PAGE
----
Chesterfield plans slate of pedestrian-focused infrastructure
The county’s pursuing funding through the federal Transportation Alternatives Program.
Chesterfield County’s transportation department got the OK Thursday from the board of supervisors to apply for funding for several pedestrian-focused projects.
Some potential improvements include a new sidewalk on Forest Hill Avenue between Choctaw Road and Anwell Drive — which would allow residents in Bon Air access to two Greater Richmond Transit Company bus stops — and new crosswalks with traffic signals at the intersections of Beach and Ironbridge Roads, as well as Hull Street and Genito Roads. The latter intersection sees roughly 60,000 vehicles per day, according to the Virginia Department of Transportation.
“We said, let's look at signalized crossings that don't have push buttons,” said Chessa Walker, assistant transportation director for the county, while discussing potential future commercial construction.
She said supervisors approved the department’s list of potential projects and passed a resolution to seek grant funding from the Transportation Alternatives Program.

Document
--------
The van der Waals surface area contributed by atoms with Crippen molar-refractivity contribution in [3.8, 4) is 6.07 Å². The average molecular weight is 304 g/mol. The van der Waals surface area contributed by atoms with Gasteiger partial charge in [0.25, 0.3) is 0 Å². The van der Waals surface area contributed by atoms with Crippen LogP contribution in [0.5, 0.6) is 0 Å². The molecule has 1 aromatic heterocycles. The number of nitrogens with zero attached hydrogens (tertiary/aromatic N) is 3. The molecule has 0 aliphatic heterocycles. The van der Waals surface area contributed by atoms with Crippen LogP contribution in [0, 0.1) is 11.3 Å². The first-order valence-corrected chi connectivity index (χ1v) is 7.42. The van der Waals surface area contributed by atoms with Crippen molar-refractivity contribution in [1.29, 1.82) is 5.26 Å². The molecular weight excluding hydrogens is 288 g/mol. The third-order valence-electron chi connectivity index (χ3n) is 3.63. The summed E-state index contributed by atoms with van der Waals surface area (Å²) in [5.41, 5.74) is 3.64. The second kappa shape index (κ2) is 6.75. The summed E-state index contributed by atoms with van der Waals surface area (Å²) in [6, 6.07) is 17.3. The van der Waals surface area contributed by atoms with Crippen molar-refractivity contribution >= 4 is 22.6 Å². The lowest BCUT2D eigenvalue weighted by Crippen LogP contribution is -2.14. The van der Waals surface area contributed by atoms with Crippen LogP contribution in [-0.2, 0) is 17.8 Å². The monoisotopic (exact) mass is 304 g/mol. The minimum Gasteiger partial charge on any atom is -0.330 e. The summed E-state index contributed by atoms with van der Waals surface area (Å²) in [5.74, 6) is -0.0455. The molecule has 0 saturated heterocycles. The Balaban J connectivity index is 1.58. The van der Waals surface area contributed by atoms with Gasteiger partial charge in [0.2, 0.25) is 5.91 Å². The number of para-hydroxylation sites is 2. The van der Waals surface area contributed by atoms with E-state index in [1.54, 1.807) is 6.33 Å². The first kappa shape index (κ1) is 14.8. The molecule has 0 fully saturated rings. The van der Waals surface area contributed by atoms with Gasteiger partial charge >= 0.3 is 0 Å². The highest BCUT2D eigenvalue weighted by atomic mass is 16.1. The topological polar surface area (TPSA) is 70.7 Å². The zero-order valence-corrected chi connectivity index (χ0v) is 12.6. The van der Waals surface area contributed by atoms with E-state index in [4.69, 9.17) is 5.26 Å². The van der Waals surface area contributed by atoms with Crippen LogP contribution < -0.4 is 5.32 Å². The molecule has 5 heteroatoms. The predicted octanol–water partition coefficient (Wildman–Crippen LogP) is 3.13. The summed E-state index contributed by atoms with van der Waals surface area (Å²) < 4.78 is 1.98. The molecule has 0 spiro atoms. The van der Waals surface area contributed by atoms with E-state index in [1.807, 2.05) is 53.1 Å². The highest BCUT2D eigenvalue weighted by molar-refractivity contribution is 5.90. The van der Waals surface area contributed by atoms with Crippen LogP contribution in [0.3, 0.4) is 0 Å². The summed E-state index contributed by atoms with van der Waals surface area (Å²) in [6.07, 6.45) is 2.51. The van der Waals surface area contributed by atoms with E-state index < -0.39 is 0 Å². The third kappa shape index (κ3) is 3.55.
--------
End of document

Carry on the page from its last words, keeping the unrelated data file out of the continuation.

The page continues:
TAP funding — which comes from the federal level, then trickles down to the state through the Virginia Department of Transportation — only can be used for small-scale projects, Walker said.
“The county has used it primarily for bike-ped projects, and we've been successful in securing TAP funding for smaller projects,” Walker said.
VDOT requires localities to match some of the funding, with the state contributing 80% through federal funds.
Walker said her department is strategic when it comes to what projects they seek funding for.
“They need to be small in size. We try to shoot for half-a-million to a million dollars or less,” Walker said. “We can't do as much with a million dollars. So, we're trying to find projects that don't require a lot of right-of-away acquisition.”
Not having to move gas or power lines is also a consideration — anything to keep the department within that budget range.
The county’s goal, Walker said, has been to use TAP money to build crosswalks on routes that see a high volume of traffic and are known for pedestrian-related crashes. Previous areas where the county’s installed crosswalks include spots on U.S. Route 1 and Midlothian Turnpike.
But it’s just the beginning of the process. First, the county must put together a single application encompassing all the projects they're seeking TAP funding for. Then, Chesterfield’s application will compete with those submitted by other localities for the funds. Those applications are reviewed by VDOT for eligibility before the Commonwealth Transportation Board and two other transportation planning organizations — the Richmond Regional Transportation Organization and the Tri-Cities Planning Organization — will select projects to fund.
“Because we’re so big geographically, we’re in two [transportation organizations],” Walker said.
Final applications are due on Oct. 2.
If the projects are selected, Walker said it’ll take four to six years before they’re completed.